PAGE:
Beauty contest run by computers slammed because AI doesn't like dark skin
The first beauty contest judged by machines has chosen an almost all white lineup of winners, sparking dismay among the artificial intelligence industry.
Beauty.ai was billed as the first international beauty contest judged by robot "juries", a series of artificial intelligence programs created by a group called Youth Laboratories with support from Microsoft and Nvidia.
Six thousand people entered, downloading an app, then uploading selfies for the programmes to evaluate beauty using algorithms to examine facial symmetry, wrinkliness, skin colour, age, gender, and ethnicity.
The idea was open to developers around the world to contribute programmes to the contest, which used so-called "deep learning" machine intelligence techniques also used by Facebook and Google.
But when the results were announced there was a collective sigh, as all but a handful of the winners were Caucasian.
Of 44 winners, almost all of them were white, a handful were Asian, and one had dark skin. Most of the contestants were white although lots of people submitted photos from Africa and India.
It's been suggested the number of entrants did not include enough minorities, so the organisers have decided to go back to the drawing board and hold more contests.
The surprising results led to scores of angry emails to the Beauty.ai team, who have now proposed another contest using updated algorithms to finetune the evaluation of human beauty.
In a statement, the artificial intelligence team said the consensus scores provided by the robot jury were at odds with human opinion.
Complaints included "You need human opinion" and "If this is how I will be judged in the future, I don't want to see it".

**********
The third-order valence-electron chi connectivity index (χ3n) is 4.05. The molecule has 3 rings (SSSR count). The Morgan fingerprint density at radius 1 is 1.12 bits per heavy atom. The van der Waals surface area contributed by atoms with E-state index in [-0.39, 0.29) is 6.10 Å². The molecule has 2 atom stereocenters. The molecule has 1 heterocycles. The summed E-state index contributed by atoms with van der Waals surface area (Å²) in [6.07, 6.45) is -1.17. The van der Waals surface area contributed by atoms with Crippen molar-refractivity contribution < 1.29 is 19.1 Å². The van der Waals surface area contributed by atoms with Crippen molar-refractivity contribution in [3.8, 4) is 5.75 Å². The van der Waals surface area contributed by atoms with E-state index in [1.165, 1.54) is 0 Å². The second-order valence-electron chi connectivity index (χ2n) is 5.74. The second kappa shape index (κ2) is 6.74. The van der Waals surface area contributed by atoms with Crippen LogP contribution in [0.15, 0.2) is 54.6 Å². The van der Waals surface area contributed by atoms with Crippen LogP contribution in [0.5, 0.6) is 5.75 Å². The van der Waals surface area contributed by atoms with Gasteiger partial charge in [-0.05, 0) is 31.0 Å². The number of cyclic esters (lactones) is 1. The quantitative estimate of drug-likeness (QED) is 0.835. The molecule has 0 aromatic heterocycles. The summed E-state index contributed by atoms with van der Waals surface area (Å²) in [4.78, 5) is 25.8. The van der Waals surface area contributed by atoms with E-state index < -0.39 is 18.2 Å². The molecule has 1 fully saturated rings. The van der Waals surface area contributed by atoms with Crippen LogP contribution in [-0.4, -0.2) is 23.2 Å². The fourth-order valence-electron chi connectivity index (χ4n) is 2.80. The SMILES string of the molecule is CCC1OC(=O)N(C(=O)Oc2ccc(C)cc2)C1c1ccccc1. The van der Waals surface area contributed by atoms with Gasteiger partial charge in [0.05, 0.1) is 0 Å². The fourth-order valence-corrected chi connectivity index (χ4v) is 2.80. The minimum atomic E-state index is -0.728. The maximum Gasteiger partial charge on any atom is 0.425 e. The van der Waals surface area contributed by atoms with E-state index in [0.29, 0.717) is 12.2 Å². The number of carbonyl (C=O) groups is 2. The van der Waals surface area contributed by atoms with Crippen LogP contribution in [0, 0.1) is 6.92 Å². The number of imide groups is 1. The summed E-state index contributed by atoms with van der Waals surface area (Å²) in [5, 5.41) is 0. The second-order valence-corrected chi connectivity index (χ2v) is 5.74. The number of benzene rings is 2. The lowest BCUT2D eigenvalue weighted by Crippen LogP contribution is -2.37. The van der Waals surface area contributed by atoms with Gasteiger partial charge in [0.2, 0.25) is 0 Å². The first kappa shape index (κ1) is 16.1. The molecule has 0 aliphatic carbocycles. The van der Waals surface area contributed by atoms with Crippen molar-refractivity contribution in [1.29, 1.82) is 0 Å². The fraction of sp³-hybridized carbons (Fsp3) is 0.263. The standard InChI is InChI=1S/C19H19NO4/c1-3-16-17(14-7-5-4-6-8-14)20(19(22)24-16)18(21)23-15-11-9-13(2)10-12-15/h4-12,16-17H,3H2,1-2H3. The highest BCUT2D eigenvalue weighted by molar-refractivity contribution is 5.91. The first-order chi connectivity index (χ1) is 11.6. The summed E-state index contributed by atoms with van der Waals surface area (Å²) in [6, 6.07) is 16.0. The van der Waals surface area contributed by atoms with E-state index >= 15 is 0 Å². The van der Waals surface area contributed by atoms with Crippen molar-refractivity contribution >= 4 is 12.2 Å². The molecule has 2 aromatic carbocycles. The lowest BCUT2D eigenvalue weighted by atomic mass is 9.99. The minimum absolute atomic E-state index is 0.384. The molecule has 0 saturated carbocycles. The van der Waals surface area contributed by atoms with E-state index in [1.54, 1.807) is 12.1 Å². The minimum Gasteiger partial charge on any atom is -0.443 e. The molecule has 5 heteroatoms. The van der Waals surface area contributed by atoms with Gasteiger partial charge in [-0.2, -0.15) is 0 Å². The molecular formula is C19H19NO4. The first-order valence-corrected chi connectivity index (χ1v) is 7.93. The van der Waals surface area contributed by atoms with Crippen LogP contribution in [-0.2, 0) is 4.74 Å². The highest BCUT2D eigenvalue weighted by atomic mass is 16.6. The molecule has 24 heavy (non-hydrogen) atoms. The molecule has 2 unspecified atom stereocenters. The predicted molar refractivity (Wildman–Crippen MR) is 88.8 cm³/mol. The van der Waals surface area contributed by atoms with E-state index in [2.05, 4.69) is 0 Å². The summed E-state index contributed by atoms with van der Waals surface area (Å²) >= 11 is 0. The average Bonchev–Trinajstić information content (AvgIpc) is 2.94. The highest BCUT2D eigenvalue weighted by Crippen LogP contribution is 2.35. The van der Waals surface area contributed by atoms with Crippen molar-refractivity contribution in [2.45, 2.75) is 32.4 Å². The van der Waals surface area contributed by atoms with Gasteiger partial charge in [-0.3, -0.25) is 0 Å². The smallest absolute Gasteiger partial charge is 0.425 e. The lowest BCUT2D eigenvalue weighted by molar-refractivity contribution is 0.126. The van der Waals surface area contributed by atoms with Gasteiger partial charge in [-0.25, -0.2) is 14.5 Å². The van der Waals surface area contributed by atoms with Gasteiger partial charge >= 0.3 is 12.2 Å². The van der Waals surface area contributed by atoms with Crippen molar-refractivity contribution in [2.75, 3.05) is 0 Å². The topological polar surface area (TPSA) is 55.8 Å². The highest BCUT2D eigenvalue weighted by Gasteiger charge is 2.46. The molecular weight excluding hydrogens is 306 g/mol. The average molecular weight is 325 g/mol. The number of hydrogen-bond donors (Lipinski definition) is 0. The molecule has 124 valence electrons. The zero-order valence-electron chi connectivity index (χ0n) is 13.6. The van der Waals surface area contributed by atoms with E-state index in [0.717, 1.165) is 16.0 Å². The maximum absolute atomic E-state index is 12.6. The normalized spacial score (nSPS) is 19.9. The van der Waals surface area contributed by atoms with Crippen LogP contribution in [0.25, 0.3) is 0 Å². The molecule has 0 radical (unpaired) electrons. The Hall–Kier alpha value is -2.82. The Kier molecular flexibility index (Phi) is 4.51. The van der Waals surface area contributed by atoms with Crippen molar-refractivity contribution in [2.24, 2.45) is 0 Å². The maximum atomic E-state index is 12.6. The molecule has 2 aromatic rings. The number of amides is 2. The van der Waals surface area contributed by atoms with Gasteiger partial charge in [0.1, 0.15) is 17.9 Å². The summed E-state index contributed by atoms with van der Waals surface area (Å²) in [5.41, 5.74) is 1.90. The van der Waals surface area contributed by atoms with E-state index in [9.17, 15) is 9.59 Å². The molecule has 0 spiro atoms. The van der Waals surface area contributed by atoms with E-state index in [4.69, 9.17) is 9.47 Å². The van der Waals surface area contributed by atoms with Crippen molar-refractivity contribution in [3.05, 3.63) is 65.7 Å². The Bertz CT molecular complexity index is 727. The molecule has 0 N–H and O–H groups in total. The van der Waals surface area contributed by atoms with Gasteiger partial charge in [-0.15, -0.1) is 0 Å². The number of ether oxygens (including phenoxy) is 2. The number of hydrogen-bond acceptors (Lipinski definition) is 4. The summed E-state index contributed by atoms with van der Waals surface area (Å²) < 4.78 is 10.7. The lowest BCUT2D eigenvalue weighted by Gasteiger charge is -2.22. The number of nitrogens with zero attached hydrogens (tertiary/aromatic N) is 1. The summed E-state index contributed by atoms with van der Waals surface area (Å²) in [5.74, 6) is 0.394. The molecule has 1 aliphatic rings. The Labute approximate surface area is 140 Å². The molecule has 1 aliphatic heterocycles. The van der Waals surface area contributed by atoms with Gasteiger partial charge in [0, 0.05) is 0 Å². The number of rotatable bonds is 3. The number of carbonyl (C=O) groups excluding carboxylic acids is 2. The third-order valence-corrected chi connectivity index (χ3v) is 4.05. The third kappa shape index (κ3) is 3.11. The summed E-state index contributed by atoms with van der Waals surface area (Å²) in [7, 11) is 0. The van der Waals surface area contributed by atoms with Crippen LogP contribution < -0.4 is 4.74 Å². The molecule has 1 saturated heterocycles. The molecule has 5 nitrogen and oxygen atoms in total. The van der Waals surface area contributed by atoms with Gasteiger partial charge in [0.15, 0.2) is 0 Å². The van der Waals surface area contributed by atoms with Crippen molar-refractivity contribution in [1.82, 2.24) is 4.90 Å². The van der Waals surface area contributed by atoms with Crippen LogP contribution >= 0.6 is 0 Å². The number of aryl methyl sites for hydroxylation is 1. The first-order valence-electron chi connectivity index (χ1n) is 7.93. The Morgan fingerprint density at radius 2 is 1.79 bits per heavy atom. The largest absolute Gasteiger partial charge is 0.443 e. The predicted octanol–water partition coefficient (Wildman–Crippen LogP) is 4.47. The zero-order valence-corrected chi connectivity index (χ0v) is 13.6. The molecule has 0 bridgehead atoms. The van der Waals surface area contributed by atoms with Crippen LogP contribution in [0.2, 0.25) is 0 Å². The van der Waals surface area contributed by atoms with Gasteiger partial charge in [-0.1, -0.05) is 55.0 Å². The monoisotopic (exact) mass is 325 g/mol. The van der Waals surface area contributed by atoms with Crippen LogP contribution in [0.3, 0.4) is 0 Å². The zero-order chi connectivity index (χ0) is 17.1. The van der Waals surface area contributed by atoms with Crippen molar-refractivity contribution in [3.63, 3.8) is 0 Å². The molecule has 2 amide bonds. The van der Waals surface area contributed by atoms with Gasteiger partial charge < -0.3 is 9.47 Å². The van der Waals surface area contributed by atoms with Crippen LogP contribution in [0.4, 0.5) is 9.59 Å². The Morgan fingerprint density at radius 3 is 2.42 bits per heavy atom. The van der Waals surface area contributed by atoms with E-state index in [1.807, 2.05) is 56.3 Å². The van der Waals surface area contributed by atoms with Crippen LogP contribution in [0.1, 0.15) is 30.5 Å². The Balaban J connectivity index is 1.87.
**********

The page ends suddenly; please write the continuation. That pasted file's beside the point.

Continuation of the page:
Youth Laboratories' research manager Anastasya Georgievskaya said the team was shocked by the outrage caused by the winners' leaderboard.
"Many participants disagreed with the jury and proposed getting a human opinion.
"But with every Beauty.ai contest we are getting more ideas on how to evaluate the human face and even go beyond the face evaluating multiple features of the human body and even social profiles."
They are also considering turning the contest into an on-stage show, rather than submitting selfies. Instead, human models will be judged by a robot jury live on stage.
When the project was announced, Youth Laboratories co-founder Alexey Shevtsov said the contest aimed to deliver impartial methods for evaluating beauty. They hoped to go down in history by judging human beauty with machines and by programming computers to evaluate attractiveness.
"Artificial intelligence systems have already surpassed humans in image recognition, and it is only a matter of time before robots will be able to evaluate human visual appeal, engage in fashion design, and even make perfumes."
A consultant on aging, Insilco Medicine chief executive Alex Zhavoronkov said most people were not interested in aging, but they were interested in how others perceive beauty.
"Humans are generally biased and there needs to be a robot to provide an impartial opinion. Beauty.ai is the first step in a much larger story, in which a mobile app trained to evaluate the perception of human appearance will evolve into a caring personal assistant to help users look their best and retain their youthful looks for as long as possible."
The results of the beauty contest also raised questions about the increasing use of algorithms, predictive software, and artificial intelligence systems.